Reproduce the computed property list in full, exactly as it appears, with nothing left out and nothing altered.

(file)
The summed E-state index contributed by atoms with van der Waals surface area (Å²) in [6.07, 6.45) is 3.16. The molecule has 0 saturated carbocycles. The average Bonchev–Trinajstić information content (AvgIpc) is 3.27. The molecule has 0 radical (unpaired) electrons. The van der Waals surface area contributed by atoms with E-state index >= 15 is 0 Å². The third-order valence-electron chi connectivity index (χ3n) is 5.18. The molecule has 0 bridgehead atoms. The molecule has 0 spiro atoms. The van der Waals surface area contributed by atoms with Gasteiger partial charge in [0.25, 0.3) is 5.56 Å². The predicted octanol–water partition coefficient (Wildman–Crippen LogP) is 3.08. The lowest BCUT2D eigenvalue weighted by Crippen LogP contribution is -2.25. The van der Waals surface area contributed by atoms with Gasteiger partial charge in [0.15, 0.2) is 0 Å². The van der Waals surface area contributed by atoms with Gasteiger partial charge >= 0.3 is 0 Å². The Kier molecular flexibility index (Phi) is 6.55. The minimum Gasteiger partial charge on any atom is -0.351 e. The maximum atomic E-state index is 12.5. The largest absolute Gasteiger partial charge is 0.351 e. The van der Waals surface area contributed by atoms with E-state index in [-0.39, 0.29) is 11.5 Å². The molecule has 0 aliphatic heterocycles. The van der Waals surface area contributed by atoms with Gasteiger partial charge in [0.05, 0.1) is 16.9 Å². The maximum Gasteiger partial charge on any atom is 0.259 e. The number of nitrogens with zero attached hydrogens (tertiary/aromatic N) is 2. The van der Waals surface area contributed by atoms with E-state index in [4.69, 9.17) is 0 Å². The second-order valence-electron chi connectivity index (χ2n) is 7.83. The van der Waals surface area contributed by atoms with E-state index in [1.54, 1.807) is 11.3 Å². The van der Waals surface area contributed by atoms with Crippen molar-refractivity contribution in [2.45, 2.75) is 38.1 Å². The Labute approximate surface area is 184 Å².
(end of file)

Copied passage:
The summed E-state index contributed by atoms with van der Waals surface area (Å²) in [6.07, 6.45) is 3.16. The molecule has 0 saturated carbocycles. The average Bonchev–Trinajstić information content (AvgIpc) is 3.27. The molecule has 0 radical (unpaired) electrons. The van der Waals surface area contributed by atoms with E-state index >= 15 is 0 Å². The third-order valence-electron chi connectivity index (χ3n) is 5.18. The molecule has 0 bridgehead atoms. The molecule has 0 spiro atoms. The van der Waals surface area contributed by atoms with Gasteiger partial charge in [0.25, 0.3) is 5.56 Å². The predicted octanol–water partition coefficient (Wildman–Crippen LogP) is 3.08. The lowest BCUT2D eigenvalue weighted by Crippen LogP contribution is -2.25. The van der Waals surface area contributed by atoms with Gasteiger partial charge in [0.15, 0.2) is 0 Å². The van der Waals surface area contributed by atoms with Gasteiger partial charge >= 0.3 is 0 Å². The Kier molecular flexibility index (Phi) is 6.55. The minimum Gasteiger partial charge on any atom is -0.351 e. The maximum atomic E-state index is 12.5. The largest absolute Gasteiger partial charge is 0.351 e. The van der Waals surface area contributed by atoms with E-state index in [-0.39, 0.29) is 11.5 Å². The molecule has 0 aliphatic heterocycles. The van der Waals surface area contributed by atoms with Gasteiger partial charge in [0.05, 0.1) is 16.9 Å². The maximum Gasteiger partial charge on any atom is 0.259 e. The number of nitrogens with zero attached hydrogens (tertiary/aromatic N) is 2. The van der Waals surface area contributed by atoms with E-state index in [4.69, 9.17) is 0 Å². The second-order valence-electron chi connectivity index (χ2n) is 7.83. The van der Waals surface area contributed by atoms with E-state index in [1.54, 1.807) is 11.3 Å². The van der Waals surface area contributed by atoms with Crippen molar-refractivity contribution in [2.45, 2.75) is 38.1 Å². The Labute approximate surface area is 184 Å².